The mystery of the vanishing Chinese investor
Why aren’t firms putting their money where Xi Jinping’s mouth is?
For those eagerly anticipating a flood of Chinese investment into emerging Europe, the last few months have brought good news and bad.
First the good news. Last year, China became the biggest foreign investor in the region for the first time. According to law firm CMS, Chinese firms announced €7.7 billion of acquisitions in central and eastern Europe over the 12-month period.
Now the less good news. CEFC China Energy’s purchase of a stake in Russian state oil firm Rosneft accounted for more than 97% of that total. In other words, apart from one big ticket deal, a region covering central Europe, eastern Europe, the Balkans and Turkey attracted just €200 million of M&A flows from China.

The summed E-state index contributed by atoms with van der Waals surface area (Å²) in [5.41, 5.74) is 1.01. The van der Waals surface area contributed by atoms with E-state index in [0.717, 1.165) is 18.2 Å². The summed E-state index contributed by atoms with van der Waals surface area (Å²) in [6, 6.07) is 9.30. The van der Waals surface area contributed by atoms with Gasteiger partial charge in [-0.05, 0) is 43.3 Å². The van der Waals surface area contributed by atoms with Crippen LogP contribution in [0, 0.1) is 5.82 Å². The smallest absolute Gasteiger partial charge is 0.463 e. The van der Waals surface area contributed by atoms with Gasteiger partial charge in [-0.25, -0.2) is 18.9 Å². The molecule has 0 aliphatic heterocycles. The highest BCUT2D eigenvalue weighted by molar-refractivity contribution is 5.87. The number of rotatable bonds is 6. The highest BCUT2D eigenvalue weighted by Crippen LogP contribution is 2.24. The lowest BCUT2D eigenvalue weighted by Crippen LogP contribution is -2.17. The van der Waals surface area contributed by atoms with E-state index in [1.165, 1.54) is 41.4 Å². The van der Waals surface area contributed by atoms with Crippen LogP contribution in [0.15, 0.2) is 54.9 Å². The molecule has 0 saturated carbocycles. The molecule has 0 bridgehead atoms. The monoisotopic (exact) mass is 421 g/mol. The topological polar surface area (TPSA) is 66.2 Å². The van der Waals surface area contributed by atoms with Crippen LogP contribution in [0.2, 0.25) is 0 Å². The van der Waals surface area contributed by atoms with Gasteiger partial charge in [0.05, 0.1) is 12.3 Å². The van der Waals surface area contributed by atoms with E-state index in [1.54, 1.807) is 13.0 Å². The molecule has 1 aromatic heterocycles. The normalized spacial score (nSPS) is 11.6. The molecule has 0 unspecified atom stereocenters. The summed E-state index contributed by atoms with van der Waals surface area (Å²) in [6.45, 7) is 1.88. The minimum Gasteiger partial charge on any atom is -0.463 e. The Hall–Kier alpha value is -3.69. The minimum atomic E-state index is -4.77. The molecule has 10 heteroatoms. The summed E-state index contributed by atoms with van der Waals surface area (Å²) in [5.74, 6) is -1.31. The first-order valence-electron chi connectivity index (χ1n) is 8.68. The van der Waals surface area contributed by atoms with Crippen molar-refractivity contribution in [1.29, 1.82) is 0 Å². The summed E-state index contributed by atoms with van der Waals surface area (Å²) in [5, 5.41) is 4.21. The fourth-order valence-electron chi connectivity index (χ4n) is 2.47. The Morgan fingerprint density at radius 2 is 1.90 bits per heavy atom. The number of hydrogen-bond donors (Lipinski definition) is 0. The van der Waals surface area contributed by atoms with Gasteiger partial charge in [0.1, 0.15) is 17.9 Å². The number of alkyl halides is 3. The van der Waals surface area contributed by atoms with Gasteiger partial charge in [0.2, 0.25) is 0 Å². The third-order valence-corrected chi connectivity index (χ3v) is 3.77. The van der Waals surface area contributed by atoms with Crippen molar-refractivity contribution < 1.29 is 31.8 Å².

Given the hype around Chinese acquisitions in CEE for the best part of a decade, particularly since the launch of the Belt and Road Initiative (BRI), this number is astonishingly low. So what explains the failure of Chinese firms to put their money where their president’s mouth is?
Bankers report that Chinese bidders regularly turn up in M&A processes across the region. Why then do they rarely stay the course?
An obvious explanation – and the one most commonly proffered by sell-side advisers – is the difficulty of marrying Chinese business practices with western-style M&A.